If you were recently arrested for a DWI in which you were, in fact, over the legal limit, you may still be able to defend yourself against the charges. In some circumstances, you might be able to claim an entrapment defense, depending on the nature of your arrest and what led up to you actually driving your vehicle. Here's a look at the basics of what you need to know.
What Exactly Is Entrapment?
Entrapment occurs when you are coerced or pushed into committing a crime at the urging of law enforcement, then subsequently arrested for committing that crime. In order to prove entrapment in your case, you will have to be able to document a couple of things in court.
First, you will have to show that you had absolutely no intention of driving at the time when the DWI arrest occurred. Second, you will have to prove that the only reason that you did end up driving while intoxicated was directly because of the actions of the officer who arrested you. Basically, entrapment must be a situation in which the crime was the idea of the officer involved, and your commission of the crime would not have occurred were it not for that officer.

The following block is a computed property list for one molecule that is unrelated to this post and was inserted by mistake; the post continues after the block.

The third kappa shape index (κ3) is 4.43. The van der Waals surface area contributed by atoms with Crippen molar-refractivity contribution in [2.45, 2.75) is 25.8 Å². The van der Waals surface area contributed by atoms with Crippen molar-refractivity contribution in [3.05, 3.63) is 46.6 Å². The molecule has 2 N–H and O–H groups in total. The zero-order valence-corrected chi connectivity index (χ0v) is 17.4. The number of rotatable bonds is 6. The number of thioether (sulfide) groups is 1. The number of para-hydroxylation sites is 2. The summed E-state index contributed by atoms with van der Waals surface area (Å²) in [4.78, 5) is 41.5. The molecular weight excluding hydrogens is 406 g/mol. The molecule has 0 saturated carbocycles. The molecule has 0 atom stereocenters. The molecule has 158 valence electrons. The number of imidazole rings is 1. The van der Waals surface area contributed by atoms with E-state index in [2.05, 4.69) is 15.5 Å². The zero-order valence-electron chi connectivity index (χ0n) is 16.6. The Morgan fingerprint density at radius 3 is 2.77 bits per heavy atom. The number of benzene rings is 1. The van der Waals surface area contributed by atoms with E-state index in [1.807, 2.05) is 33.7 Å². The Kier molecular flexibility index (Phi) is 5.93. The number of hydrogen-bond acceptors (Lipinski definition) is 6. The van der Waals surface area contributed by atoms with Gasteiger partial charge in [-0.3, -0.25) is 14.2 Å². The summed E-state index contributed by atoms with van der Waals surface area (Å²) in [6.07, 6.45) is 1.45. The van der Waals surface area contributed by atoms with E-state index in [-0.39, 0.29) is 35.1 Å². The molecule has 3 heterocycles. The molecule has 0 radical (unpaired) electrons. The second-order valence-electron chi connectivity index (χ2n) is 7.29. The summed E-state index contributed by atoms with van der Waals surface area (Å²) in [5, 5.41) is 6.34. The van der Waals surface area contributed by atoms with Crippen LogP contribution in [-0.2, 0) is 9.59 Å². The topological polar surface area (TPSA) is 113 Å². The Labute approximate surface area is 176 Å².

What Kinds Of Situations Could Qualify As Entrapment?
There are many different situations that may qualify as entrapment for your DWI arrest. It really comes down to the details of what occurred.
For example, if you are sitting in your vehicle with the engine off and the windows up, and you've told the officer you were sitting there because you were intoxicated, then the officer asks you to start the car and put your window down, he or she could legally at that point arrest you for DWI because you are then intoxicated behind the wheel of a running vehicle. However, the vehicle never would have been running if the officer hadn't asked you to turn the engine on to put the window down.
Another situation where you may be able to claim entrapment is if you are, again, sitting in your car with the engine off, awaiting someone to arrive at their home in an effort to stay with them so that you don't have to drive intoxicated, and the officer tells you that you need to leave the premises after being informed that you had been drinking and were waiting for someone to come home. If the officer then arrests you for DWI when you try to follow his orders and leave the premises, you may have grounds for entrapment.
It's always best to talk with a DWI attorney about your case right away, especially if you believe you can claim entrapment as a defense. He or she will review the facts of the case and help you understand if it is an entrapment situation.